By On the occasion of our 20th anniversary
By Gustavo Arellano
By R. Scott Moxley
By Alfonso Delgado
By Courtney Hamilton
By Joel Beers
By Peter Maguire
By Charles Lam
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After the women who respond to Maryland's online ad for an office manager learn they must first work as "closers" for three months soliciting donations, Maryland reveals his strategy. "Who in SoCal wants to meet famous stars?" he writes. "Isn't the answer obvious? EVERYONE! Halle Berry and Lynda Carter are among the celebs who love us. We have celebs lining up to participate. My closers are contacting previous donors, inviting them to our HAPPY HOUR WITH THE STARS! Events are at popular, local night spots: red carpet, celebrity photo ops, terrific food—are you with me?"
The cost? A donation to Maryland, who currently lists himself as president of Mad Men, Inc.; Hollywood Helpers, Inc.; Prior Military Productions; Golden Goose Films; Don't Hit, Quit; and Fire of God Men's Ministry.
"A paltry $100 for a night of fun, Facebook bragging rights and, most of all, a serious assault on a plague that kills four women in the U.S. every day," the convicted felon wrote. "Enough is enough! If any of this interests you, contact Joanne Busch within 48 hours."
If you can't attend happy hour, Maryland and Busch also designed a "Celebrity Lunch Series," at which, they claim, donors can meet George Clooney, Brad Pitt, Matt Damon, Sandra Bullock, Leonardo DiCaprio, Richard Gere, Johnny Depp, Cameron Diaz, Jeff Bridges, Ben Affleck, Julianne Moore, Charlize Theron and Clint Eastwood—"the list goes on and on."
Maryland and Busch say the price of admittance for a "summer pass" is $500, but they are willing to sell tickets for $400. "Hollywood celebrities are proudly pitching in to help stamp out domestic violence!" they wrote. "Space is severely limited. . . . What are you waiting for? Click on the PayPal link right now and have the best summer of your life!"
Maryland's charitable efforts don't end with domestic violence. "Are you tired of political rhetoric?" he published on his Hollywood Helpers, Inc., website. "Are you fed up with Washington? Are you fed up with the economy? Are you tired of struggling? We can help! America! Washington is BROKEN! No one cares! Alone, we are invisible! Together, we're invincible! Help us combat America's core problems: unemployment, domestic hunger, domestic violence . . . Donate now."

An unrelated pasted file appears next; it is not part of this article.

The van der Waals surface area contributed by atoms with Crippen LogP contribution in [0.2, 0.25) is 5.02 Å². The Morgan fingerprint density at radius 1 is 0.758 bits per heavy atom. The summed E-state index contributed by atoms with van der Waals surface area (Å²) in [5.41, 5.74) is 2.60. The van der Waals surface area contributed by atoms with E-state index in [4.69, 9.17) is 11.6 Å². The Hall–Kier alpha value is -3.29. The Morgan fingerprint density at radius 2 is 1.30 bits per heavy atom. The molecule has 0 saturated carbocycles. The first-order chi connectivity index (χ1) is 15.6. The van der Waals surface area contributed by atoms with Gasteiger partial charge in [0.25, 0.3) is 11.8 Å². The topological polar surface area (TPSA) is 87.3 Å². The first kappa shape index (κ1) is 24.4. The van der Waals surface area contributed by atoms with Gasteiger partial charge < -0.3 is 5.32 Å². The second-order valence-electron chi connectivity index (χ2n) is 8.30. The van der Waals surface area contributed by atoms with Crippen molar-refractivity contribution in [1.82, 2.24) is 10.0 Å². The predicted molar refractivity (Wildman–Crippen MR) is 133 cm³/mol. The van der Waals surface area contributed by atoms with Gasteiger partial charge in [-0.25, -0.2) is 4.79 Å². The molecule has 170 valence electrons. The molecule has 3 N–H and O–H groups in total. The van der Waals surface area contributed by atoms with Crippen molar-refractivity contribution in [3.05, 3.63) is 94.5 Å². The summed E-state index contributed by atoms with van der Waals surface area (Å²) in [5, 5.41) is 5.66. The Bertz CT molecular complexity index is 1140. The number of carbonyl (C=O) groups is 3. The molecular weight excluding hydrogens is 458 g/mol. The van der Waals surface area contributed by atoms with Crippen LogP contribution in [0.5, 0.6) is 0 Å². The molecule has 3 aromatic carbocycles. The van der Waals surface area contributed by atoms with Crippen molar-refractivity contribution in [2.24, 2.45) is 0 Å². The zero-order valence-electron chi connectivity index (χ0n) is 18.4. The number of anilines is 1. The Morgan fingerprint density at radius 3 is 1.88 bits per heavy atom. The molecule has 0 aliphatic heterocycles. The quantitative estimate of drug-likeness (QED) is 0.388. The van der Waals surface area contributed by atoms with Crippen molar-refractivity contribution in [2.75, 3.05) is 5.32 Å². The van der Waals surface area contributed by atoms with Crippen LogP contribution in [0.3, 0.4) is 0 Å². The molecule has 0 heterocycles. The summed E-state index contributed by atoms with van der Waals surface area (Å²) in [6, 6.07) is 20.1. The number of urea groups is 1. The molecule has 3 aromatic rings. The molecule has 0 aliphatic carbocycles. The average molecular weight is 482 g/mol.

Beneath images of the American flag, U.S. soldiers, the U.S. Capitol Building and an Academy Award Oscar statue, he offers his "simple reasoning" to create "10 million" jobs: "If 160 million citizens give just $10 each, that's $1.6 billion! Let's bail ourselves out. . . . We can curb domestic hunger and create millions of new jobs with one program!"
Next to an online PayPal button on his solicitations, Maryland writes, "Give Liberally! God Bless!"
According to Nick Pacilio, a spokesman for California Attorney General Kamala D. Harris, the charity organizations created by Maryland and Busch have failed to register and have ignored repeated delinquency notices from state regulators. "They are out of compliance," said Pacilio. "If they continue to ignore their responsibilities, there will be consequences."
An attempt to get Busch—who has been raising donations for Maryland for more than three years—to describe overall receipts and disbursements and to reveal how much has been used by Maryland resulted in swift anger. Though my only communication with her had been two, brief emails, she accused me of illegally harassing her, refused to share any of the charity's "proprietary" financial information and threatened to have a lawyer sue me if I asked any more questions.
Busch then attempted to kill this story by going to Weekly editor Gustavo Arellano. "One of your senior editors, Scott Moxley, has been hounding me for an interview and in no uncertain terms," she wrote in an email. "This charity is about taking a bad situation and doing something good. Here is a man in prison giving back. There are no covert, illegal prison operations taking place of which [Moxley] seems to be suspecting. It's a nurse and a prison inmate trying to change the landscape of domestic violence in America. Here is someone who has turned his life around and wants to stop what happened to him from happening to anyone else. . . . Why does Scott want to stop or defame stopping domestic violence and saving lives?"
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During his 2007 attempted-murder trial, Maryland rejected public-defender service, represented himself and angled to play the victim for the jury in Superior Court Judge John Conley's Santa Ana courtroom. He asked to show a homemade sex video that he said proved Valerie willingly submitted to his whims, demanded that jurors never see any photographs of her injuries and, after losing those battles, asked to change his plea from "not guilty" to "not guilty by reason of insanity." A veteran psychiatrist examined Maryland and concluded unequivocally that while he has average intelligence and grandiose self-perceptions, he knew at the time of the beatings that his actions were illegal.
Because he chose to be his own lawyer, Maryland gave an opening statement that hailed himself as "a good husband" who gave Valerie "everything she wanted." He also took advantage of his opportunity to question—retorture?—his ex-wife on the witness stand, where he kept her for nearly nine hours. He demanded that she tell the jury that sex with him was "incredible."